Tony Mastroianni Review Collection
Prison Movie Rings False
Cleveland Press August 28, 1971
The subject matter of "Fortune and Men's Eyes" is basically sordid but that is not the picture's main fault.
It is both exploitive and melodramatic and by the time it has made its hysterical way to its conclusion it is just unbelievable.
The movie, as did the off-Broadway play, deals with homosexuality in prison. That the problem exists has been documented frequently enough but in spite of such documentation the movie in the end rings false.
This is the familiar bit about the basically nice guy getting tossed into jail and emerging shortly as hardboiled as the old-timers.
The film is explicit in its detailing of homosexual rape; presents as an ever present problem of the newer, weaker inmate the choice of teaming up with one man or being at the mercy of all the prisoners.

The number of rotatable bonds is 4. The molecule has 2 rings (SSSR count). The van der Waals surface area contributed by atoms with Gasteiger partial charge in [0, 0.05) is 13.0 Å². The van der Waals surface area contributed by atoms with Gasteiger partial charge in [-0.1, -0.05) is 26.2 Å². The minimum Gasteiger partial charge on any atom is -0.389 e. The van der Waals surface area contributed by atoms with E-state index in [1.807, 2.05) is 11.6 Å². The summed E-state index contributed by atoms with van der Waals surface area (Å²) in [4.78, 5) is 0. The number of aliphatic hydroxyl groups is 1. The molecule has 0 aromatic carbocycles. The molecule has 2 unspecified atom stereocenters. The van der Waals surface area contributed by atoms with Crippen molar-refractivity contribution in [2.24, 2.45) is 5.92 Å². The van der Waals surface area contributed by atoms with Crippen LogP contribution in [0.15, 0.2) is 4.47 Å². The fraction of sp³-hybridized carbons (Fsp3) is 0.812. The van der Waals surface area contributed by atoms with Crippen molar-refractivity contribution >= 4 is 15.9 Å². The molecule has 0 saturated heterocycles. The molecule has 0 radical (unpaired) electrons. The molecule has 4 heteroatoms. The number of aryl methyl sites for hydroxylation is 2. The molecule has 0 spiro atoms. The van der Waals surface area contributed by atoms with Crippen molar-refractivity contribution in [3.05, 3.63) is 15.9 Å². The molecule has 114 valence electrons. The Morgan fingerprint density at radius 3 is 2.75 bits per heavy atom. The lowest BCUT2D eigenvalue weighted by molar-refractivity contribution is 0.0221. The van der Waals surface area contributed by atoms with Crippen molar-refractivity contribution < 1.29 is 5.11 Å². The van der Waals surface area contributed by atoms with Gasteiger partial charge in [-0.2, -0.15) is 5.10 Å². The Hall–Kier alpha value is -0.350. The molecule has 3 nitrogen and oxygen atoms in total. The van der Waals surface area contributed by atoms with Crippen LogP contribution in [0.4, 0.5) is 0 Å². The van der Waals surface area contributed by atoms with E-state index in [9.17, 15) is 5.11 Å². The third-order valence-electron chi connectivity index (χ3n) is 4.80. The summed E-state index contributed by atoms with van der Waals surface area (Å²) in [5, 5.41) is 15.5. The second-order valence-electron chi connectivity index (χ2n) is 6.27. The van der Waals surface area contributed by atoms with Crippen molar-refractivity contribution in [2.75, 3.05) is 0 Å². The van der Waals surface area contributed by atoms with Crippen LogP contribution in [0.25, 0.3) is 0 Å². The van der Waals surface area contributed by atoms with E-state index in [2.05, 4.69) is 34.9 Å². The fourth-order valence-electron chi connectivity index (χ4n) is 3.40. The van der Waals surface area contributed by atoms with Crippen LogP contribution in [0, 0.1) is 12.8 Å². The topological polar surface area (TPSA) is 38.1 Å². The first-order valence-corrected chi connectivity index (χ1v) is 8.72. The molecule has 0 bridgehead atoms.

It's a pretty harrowing work but too often it is shrill and melodramatic.
Wendell Burton at first seems perfectly cast as the nice guy. That he is miscast is apparent with the transition to nastiness. It just doesn't come off.
Michael Greer as an out-and-out faggot is right out of a cheap comedy and Zooey Hall as the heavy is good but physically wrong.
Everything -- but everything -- seems to happen right under the eyes of the guards. OK -- so many prison guards are venal, but I suspect that prisoners don't quite have the run of prisons as they do this one.
The movie was shot in Quebec Prison, which should have given it an authentic look. In this case, authenticity is only skin deep.